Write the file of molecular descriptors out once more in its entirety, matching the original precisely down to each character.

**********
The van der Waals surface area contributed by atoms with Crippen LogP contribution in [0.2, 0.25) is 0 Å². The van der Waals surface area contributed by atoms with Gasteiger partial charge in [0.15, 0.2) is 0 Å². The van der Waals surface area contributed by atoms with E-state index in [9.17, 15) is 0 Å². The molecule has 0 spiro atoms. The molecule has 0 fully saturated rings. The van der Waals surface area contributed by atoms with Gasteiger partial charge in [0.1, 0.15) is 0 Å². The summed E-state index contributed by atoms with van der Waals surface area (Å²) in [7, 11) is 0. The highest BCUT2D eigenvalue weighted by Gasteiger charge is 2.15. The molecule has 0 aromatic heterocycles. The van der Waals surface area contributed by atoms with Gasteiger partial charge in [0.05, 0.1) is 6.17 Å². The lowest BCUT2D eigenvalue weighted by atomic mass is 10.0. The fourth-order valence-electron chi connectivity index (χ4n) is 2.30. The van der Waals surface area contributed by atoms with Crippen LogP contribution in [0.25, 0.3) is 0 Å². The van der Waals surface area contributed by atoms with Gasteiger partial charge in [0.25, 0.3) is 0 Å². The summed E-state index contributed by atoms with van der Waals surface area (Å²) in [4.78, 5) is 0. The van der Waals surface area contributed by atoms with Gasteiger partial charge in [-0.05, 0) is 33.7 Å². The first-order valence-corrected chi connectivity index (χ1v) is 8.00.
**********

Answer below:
The van der Waals surface area contributed by atoms with Crippen LogP contribution in [0.2, 0.25) is 0 Å². The van der Waals surface area contributed by atoms with Gasteiger partial charge in [0.15, 0.2) is 0 Å². The van der Waals surface area contributed by atoms with E-state index in [9.17, 15) is 0 Å². The molecule has 0 spiro atoms. The molecule has 0 fully saturated rings. The van der Waals surface area contributed by atoms with Gasteiger partial charge in [0.1, 0.15) is 0 Å². The summed E-state index contributed by atoms with van der Waals surface area (Å²) in [7, 11) is 0. The highest BCUT2D eigenvalue weighted by Gasteiger charge is 2.15. The molecule has 0 aromatic heterocycles. The van der Waals surface area contributed by atoms with Gasteiger partial charge in [0.05, 0.1) is 6.17 Å². The lowest BCUT2D eigenvalue weighted by atomic mass is 10.0. The fourth-order valence-electron chi connectivity index (χ4n) is 2.30. The van der Waals surface area contributed by atoms with Crippen LogP contribution in [0.25, 0.3) is 0 Å². The van der Waals surface area contributed by atoms with Gasteiger partial charge in [0.25, 0.3) is 0 Å². The summed E-state index contributed by atoms with van der Waals surface area (Å²) in [4.78, 5) is 0. The van der Waals surface area contributed by atoms with Gasteiger partial charge in [-0.05, 0) is 33.7 Å². The first-order valence-corrected chi connectivity index (χ1v) is 8.00.